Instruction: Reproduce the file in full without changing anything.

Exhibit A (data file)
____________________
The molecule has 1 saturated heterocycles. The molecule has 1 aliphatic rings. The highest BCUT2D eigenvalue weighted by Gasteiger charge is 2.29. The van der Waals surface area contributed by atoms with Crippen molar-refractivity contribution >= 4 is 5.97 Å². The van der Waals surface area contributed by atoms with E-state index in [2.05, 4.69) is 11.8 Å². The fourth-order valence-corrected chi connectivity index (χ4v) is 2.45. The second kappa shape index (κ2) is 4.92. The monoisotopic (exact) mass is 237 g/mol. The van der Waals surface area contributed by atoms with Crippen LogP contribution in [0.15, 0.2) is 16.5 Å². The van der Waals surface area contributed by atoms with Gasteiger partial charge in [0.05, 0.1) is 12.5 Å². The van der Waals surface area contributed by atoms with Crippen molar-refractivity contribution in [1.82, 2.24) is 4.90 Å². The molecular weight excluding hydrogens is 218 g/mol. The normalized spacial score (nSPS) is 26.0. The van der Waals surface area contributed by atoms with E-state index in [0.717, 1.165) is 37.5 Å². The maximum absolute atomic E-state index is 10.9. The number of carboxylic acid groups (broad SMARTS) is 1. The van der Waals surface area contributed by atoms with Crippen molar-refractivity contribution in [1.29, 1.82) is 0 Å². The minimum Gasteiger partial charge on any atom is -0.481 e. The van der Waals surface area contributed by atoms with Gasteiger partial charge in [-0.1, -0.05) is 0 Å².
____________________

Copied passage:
The molecule has 1 saturated heterocycles. The molecule has 1 aliphatic rings. The highest BCUT2D eigenvalue weighted by Gasteiger charge is 2.29. The van der Waals surface area contributed by atoms with Crippen molar-refractivity contribution >= 4 is 5.97 Å². The van der Waals surface area contributed by atoms with E-state index in [2.05, 4.69) is 11.8 Å². The fourth-order valence-corrected chi connectivity index (χ4v) is 2.45. The second kappa shape index (κ2) is 4.92. The monoisotopic (exact) mass is 237 g/mol. The van der Waals surface area contributed by atoms with Crippen LogP contribution in [0.15, 0.2) is 16.5 Å². The van der Waals surface area contributed by atoms with Gasteiger partial charge in [0.05, 0.1) is 12.5 Å². The van der Waals surface area contributed by atoms with Crippen molar-refractivity contribution in [1.82, 2.24) is 4.90 Å². The molecular weight excluding hydrogens is 218 g/mol. The normalized spacial score (nSPS) is 26.0. The van der Waals surface area contributed by atoms with E-state index in [0.717, 1.165) is 37.5 Å². The maximum absolute atomic E-state index is 10.9. The number of carboxylic acid groups (broad SMARTS) is 1. The van der Waals surface area contributed by atoms with Crippen molar-refractivity contribution in [1.29, 1.82) is 0 Å². The minimum Gasteiger partial charge on any atom is -0.481 e. The van der Waals surface area contributed by atoms with Gasteiger partial charge in [-0.1, -0.05) is 0 Å².